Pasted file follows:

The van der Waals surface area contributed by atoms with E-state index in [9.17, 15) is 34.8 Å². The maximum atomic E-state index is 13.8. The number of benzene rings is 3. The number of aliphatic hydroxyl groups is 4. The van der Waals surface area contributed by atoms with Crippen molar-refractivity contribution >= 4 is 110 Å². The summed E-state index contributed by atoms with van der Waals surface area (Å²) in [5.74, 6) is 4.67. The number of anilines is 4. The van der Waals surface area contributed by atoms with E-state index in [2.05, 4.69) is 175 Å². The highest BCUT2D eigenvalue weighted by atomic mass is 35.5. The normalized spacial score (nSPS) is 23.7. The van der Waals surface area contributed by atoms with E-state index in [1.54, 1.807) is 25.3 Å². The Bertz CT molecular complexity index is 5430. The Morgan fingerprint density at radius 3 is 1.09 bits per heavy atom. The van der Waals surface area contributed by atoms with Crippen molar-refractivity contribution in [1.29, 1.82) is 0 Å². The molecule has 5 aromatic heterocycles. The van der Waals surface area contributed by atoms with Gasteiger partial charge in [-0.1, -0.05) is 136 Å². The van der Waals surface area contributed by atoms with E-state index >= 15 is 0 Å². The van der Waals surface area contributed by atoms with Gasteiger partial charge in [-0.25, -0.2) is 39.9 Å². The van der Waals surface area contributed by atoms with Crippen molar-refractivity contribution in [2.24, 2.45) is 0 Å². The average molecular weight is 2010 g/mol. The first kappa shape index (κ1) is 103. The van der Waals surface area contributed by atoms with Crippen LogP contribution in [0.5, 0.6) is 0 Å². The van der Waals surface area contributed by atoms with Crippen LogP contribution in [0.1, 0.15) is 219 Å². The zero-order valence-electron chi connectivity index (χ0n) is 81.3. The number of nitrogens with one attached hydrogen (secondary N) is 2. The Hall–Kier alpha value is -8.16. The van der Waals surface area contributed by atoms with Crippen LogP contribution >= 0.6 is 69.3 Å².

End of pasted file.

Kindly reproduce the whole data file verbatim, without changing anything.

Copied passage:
The van der Waals surface area contributed by atoms with E-state index in [9.17, 15) is 34.8 Å². The maximum atomic E-state index is 13.8. The number of benzene rings is 3. The number of aliphatic hydroxyl groups is 4. The van der Waals surface area contributed by atoms with Crippen molar-refractivity contribution >= 4 is 110 Å². The summed E-state index contributed by atoms with van der Waals surface area (Å²) in [5.74, 6) is 4.67. The number of anilines is 4. The van der Waals surface area contributed by atoms with E-state index in [2.05, 4.69) is 175 Å². The highest BCUT2D eigenvalue weighted by atomic mass is 35.5. The normalized spacial score (nSPS) is 23.7. The van der Waals surface area contributed by atoms with E-state index in [1.54, 1.807) is 25.3 Å². The Bertz CT molecular complexity index is 5430. The Morgan fingerprint density at radius 3 is 1.09 bits per heavy atom. The van der Waals surface area contributed by atoms with Crippen molar-refractivity contribution in [1.29, 1.82) is 0 Å². The molecule has 5 aromatic heterocycles. The van der Waals surface area contributed by atoms with Gasteiger partial charge in [-0.1, -0.05) is 136 Å². The van der Waals surface area contributed by atoms with E-state index >= 15 is 0 Å². The van der Waals surface area contributed by atoms with Gasteiger partial charge in [-0.25, -0.2) is 39.9 Å². The van der Waals surface area contributed by atoms with Crippen molar-refractivity contribution in [2.24, 2.45) is 0 Å². The average molecular weight is 2010 g/mol. The first kappa shape index (κ1) is 103. The van der Waals surface area contributed by atoms with Crippen LogP contribution in [0.5, 0.6) is 0 Å². The van der Waals surface area contributed by atoms with Crippen LogP contribution in [0.1, 0.15) is 219 Å². The zero-order valence-electron chi connectivity index (χ0n) is 81.3. The number of nitrogens with one attached hydrogen (secondary N) is 2. The Hall–Kier alpha value is -8.16. The van der Waals surface area contributed by atoms with Crippen LogP contribution >= 0.6 is 69.3 Å².